Comunicados EZLN

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Joint Communique from the CNI, CIG, and EZLN Rejecting the NAIM (New International Airport of Mexico) and Voicing Support for and Solidarity with Migrant Populations

Joint Communique from the CNI, CIG, and EZLN Rejecting the NAIM (New International Airport of Mexico) and Voicing Support for and Solidarity with Migrant Populations

October 26, 2018

To the People of Mexico:
To the People of the World:
To the National and International Sixth:
To the CIG Support Networks:

The peoples, nations, tribes, and barrios of the National Indigenous Congress (CNI) and the Zapatista Army for National Liberation (EZLN) respectfully address the Mexican people and the originary peoples and campesinos who wage dignified resistance against the death-driven megaproject called the New International Airport of Mexico (NAIM). These peoples have sustained hope without giving up, giving in, or selling out, and they are a light for all of us who dream of and work to build justice.

We also respectfully address those who have been forced to seek in other lands what was stolen from them in their own geographies; those who migrate in search of life, as well as those who, without self-interest and in their own ways, times, and means, support those migrants.


We have seen, lived, and closely followed the struggle of the peoples of the Texcoco Lake and the surrounding areas. We have witnessed their determination, dignity and pain, which have also been ours. We have not forgotten the repression in May 2006 which included sexual torture; the unjust imprisonment of compañeros and compañeras of the Frente de Pueblos en Defensa de la Tierra (People’s Front in Defense of the Land) and of the national and international Sixth; and the murder of our compañero Ollin Alexis Benhumea and 14-year-old Francisco Javier Cortés Santiago. Vicente Fox and Enrique Peña Nieto gave the order for this repression with the full approval of the entire political spectrum from above, including those who today claim to represent “change.”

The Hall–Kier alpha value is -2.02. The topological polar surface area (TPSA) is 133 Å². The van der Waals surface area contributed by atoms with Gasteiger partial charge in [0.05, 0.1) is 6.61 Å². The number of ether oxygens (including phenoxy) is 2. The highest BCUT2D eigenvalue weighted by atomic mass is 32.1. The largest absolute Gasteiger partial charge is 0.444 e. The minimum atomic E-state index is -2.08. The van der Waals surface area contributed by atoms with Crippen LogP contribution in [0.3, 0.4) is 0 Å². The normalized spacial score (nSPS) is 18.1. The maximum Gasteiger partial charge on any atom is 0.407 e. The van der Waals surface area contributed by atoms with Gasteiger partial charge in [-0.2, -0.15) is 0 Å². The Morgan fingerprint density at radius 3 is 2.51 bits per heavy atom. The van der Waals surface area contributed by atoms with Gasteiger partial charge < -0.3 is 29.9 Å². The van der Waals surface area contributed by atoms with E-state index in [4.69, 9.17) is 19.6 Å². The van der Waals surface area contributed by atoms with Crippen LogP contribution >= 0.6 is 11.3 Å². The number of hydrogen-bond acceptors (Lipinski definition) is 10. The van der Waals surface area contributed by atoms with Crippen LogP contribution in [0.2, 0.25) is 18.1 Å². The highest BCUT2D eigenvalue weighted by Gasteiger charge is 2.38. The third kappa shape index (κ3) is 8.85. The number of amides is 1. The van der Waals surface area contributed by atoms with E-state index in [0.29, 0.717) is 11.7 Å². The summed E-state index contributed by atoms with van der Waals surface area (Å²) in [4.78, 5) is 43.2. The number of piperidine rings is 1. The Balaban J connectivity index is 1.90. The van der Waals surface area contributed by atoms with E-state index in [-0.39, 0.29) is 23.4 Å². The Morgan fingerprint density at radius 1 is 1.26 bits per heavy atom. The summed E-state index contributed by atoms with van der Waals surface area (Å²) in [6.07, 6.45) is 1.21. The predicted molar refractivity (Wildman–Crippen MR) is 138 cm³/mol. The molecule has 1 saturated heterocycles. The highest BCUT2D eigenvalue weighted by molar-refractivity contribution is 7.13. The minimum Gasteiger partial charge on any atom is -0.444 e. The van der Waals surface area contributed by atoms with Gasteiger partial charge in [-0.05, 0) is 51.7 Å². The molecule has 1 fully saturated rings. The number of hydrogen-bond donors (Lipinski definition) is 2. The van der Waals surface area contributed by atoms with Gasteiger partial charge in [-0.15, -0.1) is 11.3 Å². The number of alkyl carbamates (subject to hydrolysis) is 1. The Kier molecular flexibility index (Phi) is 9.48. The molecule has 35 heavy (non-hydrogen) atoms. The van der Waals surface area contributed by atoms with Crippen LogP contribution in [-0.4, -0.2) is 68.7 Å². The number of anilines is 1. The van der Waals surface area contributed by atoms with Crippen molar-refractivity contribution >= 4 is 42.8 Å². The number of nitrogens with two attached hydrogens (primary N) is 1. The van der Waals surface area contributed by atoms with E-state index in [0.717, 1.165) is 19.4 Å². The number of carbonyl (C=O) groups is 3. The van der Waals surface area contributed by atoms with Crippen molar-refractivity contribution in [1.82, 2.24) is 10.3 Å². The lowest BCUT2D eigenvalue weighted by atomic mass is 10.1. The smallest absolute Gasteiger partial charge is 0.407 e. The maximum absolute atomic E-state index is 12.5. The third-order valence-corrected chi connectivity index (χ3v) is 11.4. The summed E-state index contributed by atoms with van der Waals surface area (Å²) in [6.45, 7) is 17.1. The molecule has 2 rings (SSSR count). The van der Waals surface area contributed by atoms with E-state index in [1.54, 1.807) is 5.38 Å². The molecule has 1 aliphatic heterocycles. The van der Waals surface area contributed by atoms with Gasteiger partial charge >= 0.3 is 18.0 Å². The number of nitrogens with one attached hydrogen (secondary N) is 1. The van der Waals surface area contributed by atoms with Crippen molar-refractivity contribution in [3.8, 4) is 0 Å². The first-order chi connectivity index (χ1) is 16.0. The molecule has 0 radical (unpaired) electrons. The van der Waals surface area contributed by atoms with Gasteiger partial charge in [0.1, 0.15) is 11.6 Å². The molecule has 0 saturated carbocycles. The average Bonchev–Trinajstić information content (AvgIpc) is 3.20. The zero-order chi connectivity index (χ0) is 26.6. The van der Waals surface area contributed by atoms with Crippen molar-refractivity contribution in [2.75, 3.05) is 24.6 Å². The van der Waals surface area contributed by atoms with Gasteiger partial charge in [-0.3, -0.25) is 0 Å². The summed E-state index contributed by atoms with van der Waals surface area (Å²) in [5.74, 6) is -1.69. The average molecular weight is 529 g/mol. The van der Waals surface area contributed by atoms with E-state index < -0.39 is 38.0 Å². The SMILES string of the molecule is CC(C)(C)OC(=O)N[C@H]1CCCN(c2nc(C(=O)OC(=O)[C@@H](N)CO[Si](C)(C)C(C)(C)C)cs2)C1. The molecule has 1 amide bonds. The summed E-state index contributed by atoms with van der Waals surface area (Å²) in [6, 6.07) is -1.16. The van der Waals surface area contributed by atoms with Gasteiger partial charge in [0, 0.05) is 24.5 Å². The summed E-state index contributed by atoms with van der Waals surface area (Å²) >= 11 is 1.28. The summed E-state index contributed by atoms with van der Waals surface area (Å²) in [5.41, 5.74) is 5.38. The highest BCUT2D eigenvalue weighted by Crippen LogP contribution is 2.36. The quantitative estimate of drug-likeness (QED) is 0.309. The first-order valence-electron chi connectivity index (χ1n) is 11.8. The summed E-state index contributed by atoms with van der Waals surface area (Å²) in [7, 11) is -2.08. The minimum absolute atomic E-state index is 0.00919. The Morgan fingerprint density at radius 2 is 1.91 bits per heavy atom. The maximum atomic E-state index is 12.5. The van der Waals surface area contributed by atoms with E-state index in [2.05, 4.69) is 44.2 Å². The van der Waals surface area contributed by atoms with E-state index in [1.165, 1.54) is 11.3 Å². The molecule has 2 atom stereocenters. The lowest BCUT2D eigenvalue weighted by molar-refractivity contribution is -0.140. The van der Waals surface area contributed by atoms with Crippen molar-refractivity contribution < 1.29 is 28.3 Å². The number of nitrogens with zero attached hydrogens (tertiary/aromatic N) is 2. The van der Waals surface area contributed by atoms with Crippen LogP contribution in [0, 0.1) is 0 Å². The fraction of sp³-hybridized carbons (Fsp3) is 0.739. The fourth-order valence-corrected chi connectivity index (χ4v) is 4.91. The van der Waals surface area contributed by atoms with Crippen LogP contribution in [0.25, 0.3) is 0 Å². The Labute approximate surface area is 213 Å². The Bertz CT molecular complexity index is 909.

(Continuar leyendo…)


Declaration from the Second National Assembly of the National Indigenous Congress and the Indigenous Governing Council


Listen here (in Spanish): (Descarga aquí)  

To the Support Networks
To the Indigenous Governing Council
To the National and International Sixth
To the peoples of Mexico and the world

Sisters, brothers:

From the Second Plenary Assembly of the National Indigenous Congress (CNI) and the Indigenous Governing Council (CIG), held October 11-14 at the CIDECI-UNITIERRA, San Cristóbal de las Casas, Chiapas, we respectfully address the compañer@s of the CIG Support Networks as well as the peoples of this country and the world in order to discuss and together take new steps toward the construction of the new world that we all need.

We bring you this urgent message because as originary peoples our struggle against the profound sickness caused by capitalism means that we must weave life—this is the task given to us by our ancestors. With hope based in memory and in times to come, we sow and grow life everywhere we can, weaving ourselves collectively as a people and thereby weaving ourselves also as persons.

(Continuar leyendo…)

Subcomandante Insurgente Galeano

An invitation to: “The Impossible Movie Theater”